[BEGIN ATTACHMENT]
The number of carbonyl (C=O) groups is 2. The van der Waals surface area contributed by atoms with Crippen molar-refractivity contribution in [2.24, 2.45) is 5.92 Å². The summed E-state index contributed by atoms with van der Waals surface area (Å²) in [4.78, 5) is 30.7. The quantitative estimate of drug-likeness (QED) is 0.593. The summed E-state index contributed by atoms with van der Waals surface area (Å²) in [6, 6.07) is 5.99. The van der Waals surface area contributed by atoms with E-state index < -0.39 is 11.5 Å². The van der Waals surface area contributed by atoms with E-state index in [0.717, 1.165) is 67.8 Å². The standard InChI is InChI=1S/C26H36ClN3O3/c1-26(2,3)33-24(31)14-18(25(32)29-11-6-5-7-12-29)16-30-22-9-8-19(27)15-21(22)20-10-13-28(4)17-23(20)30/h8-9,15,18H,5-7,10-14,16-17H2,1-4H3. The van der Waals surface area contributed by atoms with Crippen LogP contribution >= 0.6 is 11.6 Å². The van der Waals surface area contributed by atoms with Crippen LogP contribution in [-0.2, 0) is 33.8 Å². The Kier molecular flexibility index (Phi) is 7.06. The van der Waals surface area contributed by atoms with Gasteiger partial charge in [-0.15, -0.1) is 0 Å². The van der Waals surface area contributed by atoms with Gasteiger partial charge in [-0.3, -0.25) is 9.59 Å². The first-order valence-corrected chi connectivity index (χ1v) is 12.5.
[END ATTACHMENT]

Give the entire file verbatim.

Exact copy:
The number of carbonyl (C=O) groups is 2. The van der Waals surface area contributed by atoms with Crippen molar-refractivity contribution in [2.24, 2.45) is 5.92 Å². The summed E-state index contributed by atoms with van der Waals surface area (Å²) in [4.78, 5) is 30.7. The quantitative estimate of drug-likeness (QED) is 0.593. The summed E-state index contributed by atoms with van der Waals surface area (Å²) in [6, 6.07) is 5.99. The van der Waals surface area contributed by atoms with E-state index < -0.39 is 11.5 Å². The van der Waals surface area contributed by atoms with E-state index in [0.717, 1.165) is 67.8 Å². The standard InChI is InChI=1S/C26H36ClN3O3/c1-26(2,3)33-24(31)14-18(25(32)29-11-6-5-7-12-29)16-30-22-9-8-19(27)15-21(22)20-10-13-28(4)17-23(20)30/h8-9,15,18H,5-7,10-14,16-17H2,1-4H3. The van der Waals surface area contributed by atoms with Crippen LogP contribution >= 0.6 is 11.6 Å². The van der Waals surface area contributed by atoms with Crippen LogP contribution in [-0.2, 0) is 33.8 Å². The Kier molecular flexibility index (Phi) is 7.06. The van der Waals surface area contributed by atoms with Gasteiger partial charge in [-0.15, -0.1) is 0 Å². The van der Waals surface area contributed by atoms with Gasteiger partial charge in [-0.3, -0.25) is 9.59 Å². The first-order valence-corrected chi connectivity index (χ1v) is 12.5.